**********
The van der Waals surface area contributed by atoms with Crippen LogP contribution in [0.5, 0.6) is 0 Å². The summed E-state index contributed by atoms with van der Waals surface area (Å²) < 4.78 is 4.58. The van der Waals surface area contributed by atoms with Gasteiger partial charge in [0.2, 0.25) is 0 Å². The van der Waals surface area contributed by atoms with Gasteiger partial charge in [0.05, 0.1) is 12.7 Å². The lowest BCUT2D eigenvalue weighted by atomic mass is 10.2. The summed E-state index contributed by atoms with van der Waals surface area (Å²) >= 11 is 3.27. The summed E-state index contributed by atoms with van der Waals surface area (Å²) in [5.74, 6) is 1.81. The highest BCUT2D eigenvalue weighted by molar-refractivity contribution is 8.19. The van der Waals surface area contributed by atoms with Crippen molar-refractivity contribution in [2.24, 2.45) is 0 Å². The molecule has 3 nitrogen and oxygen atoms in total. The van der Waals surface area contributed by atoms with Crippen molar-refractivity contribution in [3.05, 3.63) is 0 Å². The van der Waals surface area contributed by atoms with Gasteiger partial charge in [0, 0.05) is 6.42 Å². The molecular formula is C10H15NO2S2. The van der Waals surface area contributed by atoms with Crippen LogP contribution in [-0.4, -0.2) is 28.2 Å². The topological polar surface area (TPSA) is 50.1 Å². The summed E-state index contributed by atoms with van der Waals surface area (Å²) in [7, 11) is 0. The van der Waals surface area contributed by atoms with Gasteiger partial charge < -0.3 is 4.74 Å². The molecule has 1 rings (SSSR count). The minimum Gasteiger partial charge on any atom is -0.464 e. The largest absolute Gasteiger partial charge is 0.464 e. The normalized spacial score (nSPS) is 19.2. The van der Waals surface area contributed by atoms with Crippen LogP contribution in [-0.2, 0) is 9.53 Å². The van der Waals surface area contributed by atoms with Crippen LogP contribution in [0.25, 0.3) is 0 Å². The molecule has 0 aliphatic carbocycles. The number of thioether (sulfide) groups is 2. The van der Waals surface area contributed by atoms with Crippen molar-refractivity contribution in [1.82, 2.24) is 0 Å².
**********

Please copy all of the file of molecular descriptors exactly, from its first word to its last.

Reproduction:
The van der Waals surface area contributed by atoms with Crippen LogP contribution in [0.5, 0.6) is 0 Å². The summed E-state index contributed by atoms with van der Waals surface area (Å²) < 4.78 is 4.58. The van der Waals surface area contributed by atoms with Gasteiger partial charge in [0.2, 0.25) is 0 Å². The van der Waals surface area contributed by atoms with Gasteiger partial charge in [0.05, 0.1) is 12.7 Å². The lowest BCUT2D eigenvalue weighted by atomic mass is 10.2. The summed E-state index contributed by atoms with van der Waals surface area (Å²) >= 11 is 3.27. The summed E-state index contributed by atoms with van der Waals surface area (Å²) in [5.74, 6) is 1.81. The highest BCUT2D eigenvalue weighted by molar-refractivity contribution is 8.19. The van der Waals surface area contributed by atoms with Crippen molar-refractivity contribution in [2.24, 2.45) is 0 Å². The molecule has 3 nitrogen and oxygen atoms in total. The van der Waals surface area contributed by atoms with Crippen molar-refractivity contribution in [3.05, 3.63) is 0 Å². The van der Waals surface area contributed by atoms with Gasteiger partial charge in [0, 0.05) is 6.42 Å². The molecular formula is C10H15NO2S2. The van der Waals surface area contributed by atoms with Crippen LogP contribution in [-0.4, -0.2) is 28.2 Å². The topological polar surface area (TPSA) is 50.1 Å². The summed E-state index contributed by atoms with van der Waals surface area (Å²) in [7, 11) is 0. The van der Waals surface area contributed by atoms with Gasteiger partial charge < -0.3 is 4.74 Å². The molecule has 1 rings (SSSR count). The minimum Gasteiger partial charge on any atom is -0.464 e. The largest absolute Gasteiger partial charge is 0.464 e. The normalized spacial score (nSPS) is 19.2. The van der Waals surface area contributed by atoms with Crippen LogP contribution in [-0.2, 0) is 9.53 Å². The van der Waals surface area contributed by atoms with Crippen LogP contribution in [0.25, 0.3) is 0 Å². The molecule has 0 aliphatic carbocycles. The number of thioether (sulfide) groups is 2. The van der Waals surface area contributed by atoms with Crippen molar-refractivity contribution in [1.82, 2.24) is 0 Å².